Those bland panels were SPY-1 antenna arrays. The Ticonderogas had been designed around them, mating a Spruance-class hull and propulsion to the most powerful radars ever put to sea. Within a radius of three hundred miles, an Aegis cruiser could detect, track, identify, and reach out with missiles to destroy any aircraft threatening the massive carriers that centerpieced U.S. or NATO battle groups.
“So, Lenson,” Nick Niles had rumbled four days before, slapping his desk, “I keep my promises. Still want a ship?”
Dan had stood by the window of the vice CNO’s temporary office at the Buchanan House, looking out toward the Pentagon. The offices he and Niles had staggered out of together, through burning fuel, under collapsing ceilings, over torn-apart bodies, were being gutted and rebuilt.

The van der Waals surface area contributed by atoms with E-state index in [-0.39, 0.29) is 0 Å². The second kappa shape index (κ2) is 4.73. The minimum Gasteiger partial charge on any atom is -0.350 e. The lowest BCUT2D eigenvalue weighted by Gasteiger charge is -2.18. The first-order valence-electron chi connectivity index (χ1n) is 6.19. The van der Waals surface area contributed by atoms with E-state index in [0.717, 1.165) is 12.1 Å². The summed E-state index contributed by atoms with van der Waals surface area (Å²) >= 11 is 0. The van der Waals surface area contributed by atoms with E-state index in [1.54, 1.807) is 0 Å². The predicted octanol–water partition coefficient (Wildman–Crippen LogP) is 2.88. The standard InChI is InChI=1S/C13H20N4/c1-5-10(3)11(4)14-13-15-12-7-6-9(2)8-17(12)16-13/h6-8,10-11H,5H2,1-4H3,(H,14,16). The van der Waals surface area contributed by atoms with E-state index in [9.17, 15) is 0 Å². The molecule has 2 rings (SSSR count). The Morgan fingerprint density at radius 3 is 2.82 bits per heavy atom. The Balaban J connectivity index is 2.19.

“Yes sir,” he’d murmured. Niles had stalled his career, blocked his promotion, spread the word that the most highly decorated officer in the sea services was a hothead, an individualist, reckless, cavalier, unaccountable. He seemed to have changed his mind after 9/11. Somehow he’d engineered Dan’s fourth stripe, though his fingerprints were nowhere to be seen. But Dan was still wary of African-American admirals bearing gifts.
“You made captain. Sure you don’t want to cash in your chips? Take a medical retirement on those wheezy lungs, go make some real money?”
He didn’t answer, and a hollow boom quivered the air as a big palm walloped the desk again. “Okay. A command? I got one. You might actually be a good fit. Your background with missiles. Think about who you can cherry-pick from TAG to take with you. Fill in the holes.”